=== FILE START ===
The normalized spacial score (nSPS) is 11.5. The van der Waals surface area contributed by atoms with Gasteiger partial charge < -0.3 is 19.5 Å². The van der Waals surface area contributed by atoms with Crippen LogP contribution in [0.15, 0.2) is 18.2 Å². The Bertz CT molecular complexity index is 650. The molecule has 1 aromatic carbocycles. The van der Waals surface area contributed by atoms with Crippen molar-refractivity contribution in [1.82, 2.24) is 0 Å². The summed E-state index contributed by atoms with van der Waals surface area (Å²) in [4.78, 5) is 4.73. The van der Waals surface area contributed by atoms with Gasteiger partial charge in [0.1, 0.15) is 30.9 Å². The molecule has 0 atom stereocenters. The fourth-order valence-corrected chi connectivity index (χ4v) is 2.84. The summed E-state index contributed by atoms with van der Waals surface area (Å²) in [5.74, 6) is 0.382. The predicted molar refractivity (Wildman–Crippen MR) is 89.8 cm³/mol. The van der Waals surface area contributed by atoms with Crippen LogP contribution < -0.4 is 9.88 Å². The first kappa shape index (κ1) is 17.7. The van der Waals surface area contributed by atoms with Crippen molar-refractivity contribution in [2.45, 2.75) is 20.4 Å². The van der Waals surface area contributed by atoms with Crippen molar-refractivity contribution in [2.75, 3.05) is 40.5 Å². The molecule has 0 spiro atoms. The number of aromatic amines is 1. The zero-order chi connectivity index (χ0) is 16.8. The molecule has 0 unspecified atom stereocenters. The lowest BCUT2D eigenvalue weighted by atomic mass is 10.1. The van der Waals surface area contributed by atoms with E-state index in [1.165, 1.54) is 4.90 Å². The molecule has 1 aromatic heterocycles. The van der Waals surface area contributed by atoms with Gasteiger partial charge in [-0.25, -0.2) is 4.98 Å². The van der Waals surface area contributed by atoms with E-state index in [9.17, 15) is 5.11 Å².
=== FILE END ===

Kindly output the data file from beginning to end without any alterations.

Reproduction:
The normalized spacial score (nSPS) is 11.5. The van der Waals surface area contributed by atoms with Gasteiger partial charge < -0.3 is 19.5 Å². The van der Waals surface area contributed by atoms with Crippen LogP contribution in [0.15, 0.2) is 18.2 Å². The Bertz CT molecular complexity index is 650. The molecule has 1 aromatic carbocycles. The van der Waals surface area contributed by atoms with Crippen molar-refractivity contribution in [1.82, 2.24) is 0 Å². The summed E-state index contributed by atoms with van der Waals surface area (Å²) in [4.78, 5) is 4.73. The van der Waals surface area contributed by atoms with Gasteiger partial charge in [0.1, 0.15) is 30.9 Å². The molecule has 0 atom stereocenters. The fourth-order valence-corrected chi connectivity index (χ4v) is 2.84. The summed E-state index contributed by atoms with van der Waals surface area (Å²) in [5.74, 6) is 0.382. The predicted molar refractivity (Wildman–Crippen MR) is 89.8 cm³/mol. The van der Waals surface area contributed by atoms with Crippen LogP contribution < -0.4 is 9.88 Å². The first kappa shape index (κ1) is 17.7. The van der Waals surface area contributed by atoms with Crippen molar-refractivity contribution in [2.45, 2.75) is 20.4 Å². The van der Waals surface area contributed by atoms with Crippen molar-refractivity contribution in [2.75, 3.05) is 40.5 Å². The molecule has 0 spiro atoms. The number of aromatic amines is 1. The zero-order chi connectivity index (χ0) is 16.8. The molecule has 0 unspecified atom stereocenters. The lowest BCUT2D eigenvalue weighted by atomic mass is 10.1. The van der Waals surface area contributed by atoms with E-state index in [1.165, 1.54) is 4.90 Å². The molecule has 1 aromatic heterocycles. The van der Waals surface area contributed by atoms with Gasteiger partial charge in [-0.25, -0.2) is 4.98 Å². The van der Waals surface area contributed by atoms with E-state index in [9.17, 15) is 5.11 Å².